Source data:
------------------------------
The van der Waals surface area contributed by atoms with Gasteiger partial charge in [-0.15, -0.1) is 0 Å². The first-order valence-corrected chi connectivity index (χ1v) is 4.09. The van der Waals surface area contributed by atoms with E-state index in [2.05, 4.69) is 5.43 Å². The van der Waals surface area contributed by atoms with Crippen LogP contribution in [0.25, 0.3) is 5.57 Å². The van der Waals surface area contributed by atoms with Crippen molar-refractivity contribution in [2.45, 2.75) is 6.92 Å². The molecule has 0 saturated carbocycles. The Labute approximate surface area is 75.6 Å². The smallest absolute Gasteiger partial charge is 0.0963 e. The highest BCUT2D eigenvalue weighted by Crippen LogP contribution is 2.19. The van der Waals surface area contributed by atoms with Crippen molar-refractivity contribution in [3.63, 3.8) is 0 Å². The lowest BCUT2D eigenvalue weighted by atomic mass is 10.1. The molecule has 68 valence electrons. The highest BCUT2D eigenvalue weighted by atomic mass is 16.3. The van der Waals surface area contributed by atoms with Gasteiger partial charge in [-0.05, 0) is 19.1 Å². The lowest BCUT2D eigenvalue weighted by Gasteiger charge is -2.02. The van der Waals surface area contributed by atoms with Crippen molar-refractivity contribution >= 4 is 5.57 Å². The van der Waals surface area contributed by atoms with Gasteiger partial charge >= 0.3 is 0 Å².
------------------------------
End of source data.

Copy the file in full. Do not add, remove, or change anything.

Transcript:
The van der Waals surface area contributed by atoms with Gasteiger partial charge in [-0.15, -0.1) is 0 Å². The first-order valence-corrected chi connectivity index (χ1v) is 4.09. The van der Waals surface area contributed by atoms with E-state index in [2.05, 4.69) is 5.43 Å². The van der Waals surface area contributed by atoms with Crippen LogP contribution in [0.25, 0.3) is 5.57 Å². The van der Waals surface area contributed by atoms with Crippen molar-refractivity contribution in [2.45, 2.75) is 6.92 Å². The molecule has 0 saturated carbocycles. The Labute approximate surface area is 75.6 Å². The smallest absolute Gasteiger partial charge is 0.0963 e. The highest BCUT2D eigenvalue weighted by Crippen LogP contribution is 2.19. The van der Waals surface area contributed by atoms with Crippen molar-refractivity contribution in [3.63, 3.8) is 0 Å². The lowest BCUT2D eigenvalue weighted by atomic mass is 10.1. The molecule has 68 valence electrons. The highest BCUT2D eigenvalue weighted by atomic mass is 16.3. The van der Waals surface area contributed by atoms with Gasteiger partial charge in [-0.05, 0) is 19.1 Å². The lowest BCUT2D eigenvalue weighted by Gasteiger charge is -2.02. The van der Waals surface area contributed by atoms with Crippen molar-refractivity contribution >= 4 is 5.57 Å². The van der Waals surface area contributed by atoms with Gasteiger partial charge >= 0.3 is 0 Å².